Malaysia is drawing up an action plan, which will likely include reforms in its crude palm oil (CPO) export duty policy and a new fund estimated at over RM1bil, to assist local downstream players badly affected by Indonesia's palm oil export duty structure, sources said.
While the local CPO export duty has remained unchanged at 23% since the 1970s, Indonesia's CPO refined products export duties have been drastically slashed by more than half since October last year, and currently range from 3% to 20% .
Under the new duty structure, Indonesian palm oil refiners are expected to reap 5% to 8% higher profit margins compared with the traditional operating profit margins among Malaysian at 3% to 6%.
“The lower export duty means that the Indonesian refiners are able to offer refined palm products at very competitive prices compared with the local refiners which are getting higher priced CPO feedstock,” said a source close to the industry.
The Government is in the final stage of putting together appropriate measures for a rescue plan to help the RM6bil local palm oil downstream industry.
The Plantation Industries and Commodities Ministry, after meeting with parties concerned, had made two proposals the Industry Adjustment Fund (IAF) estimated at over RM1bil and a Fallback Plan for the oil palm companies, refiners, oleochemicals and biodiesel players.
The source pointed out that IAF, which would be generated from a new cess to be collected from upstream players, however, was met with strong opposition from the Malaysian Palm Oil Association and the Malaysian Estate Owners Association (MEOA).
This is in view of the plantation sector's existing list of taxes, cess, levy and export duty with total tax paid exceeding 46% annually or 20% more than the other sectors in the country.
The Fallback Plan on the other hand is generally supported by the local plantation players.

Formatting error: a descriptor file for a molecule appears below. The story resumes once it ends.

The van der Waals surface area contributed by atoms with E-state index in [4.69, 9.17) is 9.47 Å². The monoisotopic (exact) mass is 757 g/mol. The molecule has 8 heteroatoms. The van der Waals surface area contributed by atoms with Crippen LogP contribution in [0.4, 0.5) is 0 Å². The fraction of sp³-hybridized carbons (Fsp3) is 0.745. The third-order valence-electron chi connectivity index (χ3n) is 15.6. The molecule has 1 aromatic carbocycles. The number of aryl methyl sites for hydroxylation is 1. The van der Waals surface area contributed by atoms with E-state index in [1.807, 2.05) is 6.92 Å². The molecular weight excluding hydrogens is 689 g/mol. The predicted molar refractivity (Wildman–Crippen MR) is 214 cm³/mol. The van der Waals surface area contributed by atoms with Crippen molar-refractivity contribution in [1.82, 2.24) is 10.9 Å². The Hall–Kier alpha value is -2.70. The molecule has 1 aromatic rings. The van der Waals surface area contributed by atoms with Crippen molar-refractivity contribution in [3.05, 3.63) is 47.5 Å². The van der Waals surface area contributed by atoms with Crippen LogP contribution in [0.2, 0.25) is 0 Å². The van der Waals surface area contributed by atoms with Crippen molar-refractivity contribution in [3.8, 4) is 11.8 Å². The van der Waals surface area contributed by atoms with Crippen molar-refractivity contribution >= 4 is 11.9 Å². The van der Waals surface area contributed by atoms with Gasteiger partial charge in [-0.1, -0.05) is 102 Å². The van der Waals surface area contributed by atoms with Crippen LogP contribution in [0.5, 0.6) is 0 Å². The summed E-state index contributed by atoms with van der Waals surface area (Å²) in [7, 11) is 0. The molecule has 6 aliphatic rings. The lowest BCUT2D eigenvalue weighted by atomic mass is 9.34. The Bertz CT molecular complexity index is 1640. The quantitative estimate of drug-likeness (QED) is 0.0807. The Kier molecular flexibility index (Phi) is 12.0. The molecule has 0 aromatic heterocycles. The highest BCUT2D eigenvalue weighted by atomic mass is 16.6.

Among the measures are;
Maintaining the export duty on crude palm oil (CPO) and crude palm kernel oil (CPKO),
Lower duty on semi-finished palm oil products to prevent leakage,
Abolition of duty-free export quota for CPO and CPKO and
Indirect assistance to smallholders to offset any reduction in fresh fruit bunches (FFB) price.
According to an MEOA member, the association had conveyed its disagreement on IAF to the ministry in November last year.
He said that ME0A was generally positive on the Fallback Plan but sought changes to some of the measures proposed by the ministry.
The export duty of local CPO and CPKO must be lower than Indonesia but high enough to give Malaysian oil palm refineries a competitive edge against foreign refiners.
The proposed indirect assistance to smallholders to offset any reduction in FFB price must be given “only when the FFB price falls below RM400 per tonne,” he added.
In addition, the revenue generated from palm oil export and import duties must be utilised for the benefit of the palm oil industry such as funding for cooking oil subsidy with concurrent abolition of the Windfall Profit Levy.
Palm Oil Refiners Association (PORAM) CEO Mohamad Jaaffar Ahmad recently said oil palm refiners were badly hit by Indonesia's new tax structure.
There are 51 oil palm refineries in Malaysia and most of them are members of PORAM. Indonesia has reduced its export duty on RBD palm olein in bulk to 7% from 15% while the export duty on CPO is unchanged at 15%.
Previously, the price of Indonesian RBD palm olein FOB based on the 15% export tax was US$1,159 per tonne compared with US$1,162 per tonne from Malaysia.
However, the reduced tax at 7% would allow Indonesia's RBD palm olein to be sold at US$1,091 per tonne or at least US$71 cheaper than local RBD palm olein, added Jaaffar.
The total cost of processing/refining CPO into RBD palm olein among Indonesian refiners would also be lower by at least US$100 or at an estimated US$988 per tonne compared with local refiners